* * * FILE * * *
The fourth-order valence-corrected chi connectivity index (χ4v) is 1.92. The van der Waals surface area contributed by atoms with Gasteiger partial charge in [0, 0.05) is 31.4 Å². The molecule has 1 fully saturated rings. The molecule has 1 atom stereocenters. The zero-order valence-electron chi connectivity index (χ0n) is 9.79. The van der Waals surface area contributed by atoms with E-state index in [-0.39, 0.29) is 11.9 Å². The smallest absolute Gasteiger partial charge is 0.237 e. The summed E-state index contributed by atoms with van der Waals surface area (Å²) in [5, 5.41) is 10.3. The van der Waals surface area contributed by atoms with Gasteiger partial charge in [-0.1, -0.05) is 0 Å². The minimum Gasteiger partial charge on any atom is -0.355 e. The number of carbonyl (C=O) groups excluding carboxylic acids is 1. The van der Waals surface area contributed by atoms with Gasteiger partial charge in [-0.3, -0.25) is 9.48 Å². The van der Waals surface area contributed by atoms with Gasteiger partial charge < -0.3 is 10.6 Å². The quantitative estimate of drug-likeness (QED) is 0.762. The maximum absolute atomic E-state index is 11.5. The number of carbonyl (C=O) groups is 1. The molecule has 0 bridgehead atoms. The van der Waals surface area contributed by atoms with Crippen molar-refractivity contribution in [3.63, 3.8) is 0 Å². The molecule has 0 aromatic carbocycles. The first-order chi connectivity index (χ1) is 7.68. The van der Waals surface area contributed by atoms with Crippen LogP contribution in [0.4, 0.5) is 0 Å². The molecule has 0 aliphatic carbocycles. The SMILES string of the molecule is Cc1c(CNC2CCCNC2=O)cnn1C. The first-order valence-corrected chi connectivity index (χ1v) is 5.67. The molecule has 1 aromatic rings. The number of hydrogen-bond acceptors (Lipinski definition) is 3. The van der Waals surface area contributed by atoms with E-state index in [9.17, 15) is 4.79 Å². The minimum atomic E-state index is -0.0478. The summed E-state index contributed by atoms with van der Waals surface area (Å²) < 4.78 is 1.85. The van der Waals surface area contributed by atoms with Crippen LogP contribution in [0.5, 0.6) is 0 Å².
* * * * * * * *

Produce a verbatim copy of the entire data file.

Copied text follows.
The fourth-order valence-corrected chi connectivity index (χ4v) is 1.92. The van der Waals surface area contributed by atoms with Gasteiger partial charge in [0, 0.05) is 31.4 Å². The molecule has 1 fully saturated rings. The molecule has 1 atom stereocenters. The zero-order valence-electron chi connectivity index (χ0n) is 9.79. The van der Waals surface area contributed by atoms with E-state index in [-0.39, 0.29) is 11.9 Å². The smallest absolute Gasteiger partial charge is 0.237 e. The summed E-state index contributed by atoms with van der Waals surface area (Å²) in [5, 5.41) is 10.3. The van der Waals surface area contributed by atoms with Gasteiger partial charge in [-0.1, -0.05) is 0 Å². The minimum Gasteiger partial charge on any atom is -0.355 e. The number of carbonyl (C=O) groups excluding carboxylic acids is 1. The van der Waals surface area contributed by atoms with Gasteiger partial charge in [-0.3, -0.25) is 9.48 Å². The van der Waals surface area contributed by atoms with Gasteiger partial charge < -0.3 is 10.6 Å². The quantitative estimate of drug-likeness (QED) is 0.762. The maximum absolute atomic E-state index is 11.5. The number of carbonyl (C=O) groups is 1. The molecule has 0 bridgehead atoms. The van der Waals surface area contributed by atoms with Crippen molar-refractivity contribution in [3.63, 3.8) is 0 Å². The molecule has 0 aromatic carbocycles. The first-order chi connectivity index (χ1) is 7.68. The van der Waals surface area contributed by atoms with Crippen LogP contribution in [0.4, 0.5) is 0 Å². The molecule has 0 aliphatic carbocycles. The SMILES string of the molecule is Cc1c(CNC2CCCNC2=O)cnn1C. The first-order valence-corrected chi connectivity index (χ1v) is 5.67. The molecule has 1 aromatic rings. The number of hydrogen-bond acceptors (Lipinski definition) is 3. The van der Waals surface area contributed by atoms with E-state index in [9.17, 15) is 4.79 Å². The minimum atomic E-state index is -0.0478. The summed E-state index contributed by atoms with van der Waals surface area (Å²) < 4.78 is 1.85. The van der Waals surface area contributed by atoms with Crippen LogP contribution in [0.5, 0.6) is 0 Å².